Don’t forget physical security. There are a number of aspects that you need to keep in mind including security of server rooms and data centers, access to office space, and verifying that security controls work. Thieves will target hardware: two incidents I’m familiar with involve one case where the alarms weren’t working, and another where , in broad daylight, criminals walzed in past the building reception desk and walked out with servers. There have also been some high profile incidents in the press such as this one here.
There are a number of simple questions to ask when thinking about physical security: Does the business share building space with other organisations? How frequently are physical controls tested? Is there a suitably descriptive SLA in place with third party security firms? What restrictions are there in place for accessing server rooms and data centers (and is access to these sensitive areas properly authorised and monitored?).
Keep in mind that assets do not necessarily need to be of a high value before some-one will steal them. If you leave the door open then you’ll inviting in the crooks.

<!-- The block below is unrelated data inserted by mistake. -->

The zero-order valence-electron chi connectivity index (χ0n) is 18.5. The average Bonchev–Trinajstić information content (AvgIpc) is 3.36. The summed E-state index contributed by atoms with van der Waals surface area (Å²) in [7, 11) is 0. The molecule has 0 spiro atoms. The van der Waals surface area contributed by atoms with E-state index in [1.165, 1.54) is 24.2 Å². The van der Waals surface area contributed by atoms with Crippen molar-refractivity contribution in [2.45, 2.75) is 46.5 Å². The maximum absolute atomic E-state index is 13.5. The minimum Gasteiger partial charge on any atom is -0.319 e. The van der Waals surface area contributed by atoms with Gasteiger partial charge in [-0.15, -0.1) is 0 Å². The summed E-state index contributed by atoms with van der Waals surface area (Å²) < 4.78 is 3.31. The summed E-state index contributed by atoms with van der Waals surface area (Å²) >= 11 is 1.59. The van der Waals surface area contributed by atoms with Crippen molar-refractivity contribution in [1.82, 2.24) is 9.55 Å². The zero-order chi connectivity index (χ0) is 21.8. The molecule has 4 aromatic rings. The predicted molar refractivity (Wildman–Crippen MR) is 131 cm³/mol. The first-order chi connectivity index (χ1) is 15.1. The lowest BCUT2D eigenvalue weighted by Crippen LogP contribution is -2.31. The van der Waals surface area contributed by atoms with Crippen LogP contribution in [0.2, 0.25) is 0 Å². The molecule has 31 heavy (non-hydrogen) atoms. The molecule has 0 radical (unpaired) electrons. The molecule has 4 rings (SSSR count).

You also need to remember that physical security controls do not just apply to hardware assets within the premises. Backup tapes being transported off-site can also be vulnerable so make sure they are encrypted. Mobile computing devices are particularly vulnerable.
Your information security program needs to include an assessment of physical security controls even if you’re not the person responsible for it. Don’t be afraid to highlight concerns. And always check. I checked and found a server room side-door “locked” using sticky tape and a well placed cardboard box….it’s true!